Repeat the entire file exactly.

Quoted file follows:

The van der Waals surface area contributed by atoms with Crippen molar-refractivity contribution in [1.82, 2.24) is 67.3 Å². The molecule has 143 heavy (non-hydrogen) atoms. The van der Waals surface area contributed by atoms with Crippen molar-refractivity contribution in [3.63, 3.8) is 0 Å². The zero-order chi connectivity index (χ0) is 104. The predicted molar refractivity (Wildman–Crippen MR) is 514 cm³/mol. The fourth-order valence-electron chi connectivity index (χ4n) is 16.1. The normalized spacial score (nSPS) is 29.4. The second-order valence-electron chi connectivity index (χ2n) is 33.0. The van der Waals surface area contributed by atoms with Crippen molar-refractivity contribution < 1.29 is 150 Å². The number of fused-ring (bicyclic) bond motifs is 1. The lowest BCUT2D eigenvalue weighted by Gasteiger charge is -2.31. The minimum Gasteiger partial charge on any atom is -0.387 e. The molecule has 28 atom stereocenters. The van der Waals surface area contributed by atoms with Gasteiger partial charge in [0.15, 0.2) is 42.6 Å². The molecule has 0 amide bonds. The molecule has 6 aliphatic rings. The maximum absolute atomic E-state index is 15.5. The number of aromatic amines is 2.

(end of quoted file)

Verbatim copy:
The van der Waals surface area contributed by atoms with Crippen molar-refractivity contribution in [1.82, 2.24) is 67.3 Å². The molecule has 143 heavy (non-hydrogen) atoms. The van der Waals surface area contributed by atoms with Crippen molar-refractivity contribution in [3.63, 3.8) is 0 Å². The zero-order chi connectivity index (χ0) is 104. The predicted molar refractivity (Wildman–Crippen MR) is 514 cm³/mol. The fourth-order valence-electron chi connectivity index (χ4n) is 16.1. The normalized spacial score (nSPS) is 29.4. The second-order valence-electron chi connectivity index (χ2n) is 33.0. The van der Waals surface area contributed by atoms with Crippen molar-refractivity contribution < 1.29 is 150 Å². The number of fused-ring (bicyclic) bond motifs is 1. The lowest BCUT2D eigenvalue weighted by Gasteiger charge is -2.31. The minimum Gasteiger partial charge on any atom is -0.387 e. The molecule has 28 atom stereocenters. The van der Waals surface area contributed by atoms with Gasteiger partial charge in [0.15, 0.2) is 42.6 Å². The molecule has 0 amide bonds. The molecule has 6 aliphatic rings. The maximum absolute atomic E-state index is 15.5. The number of aromatic amines is 2.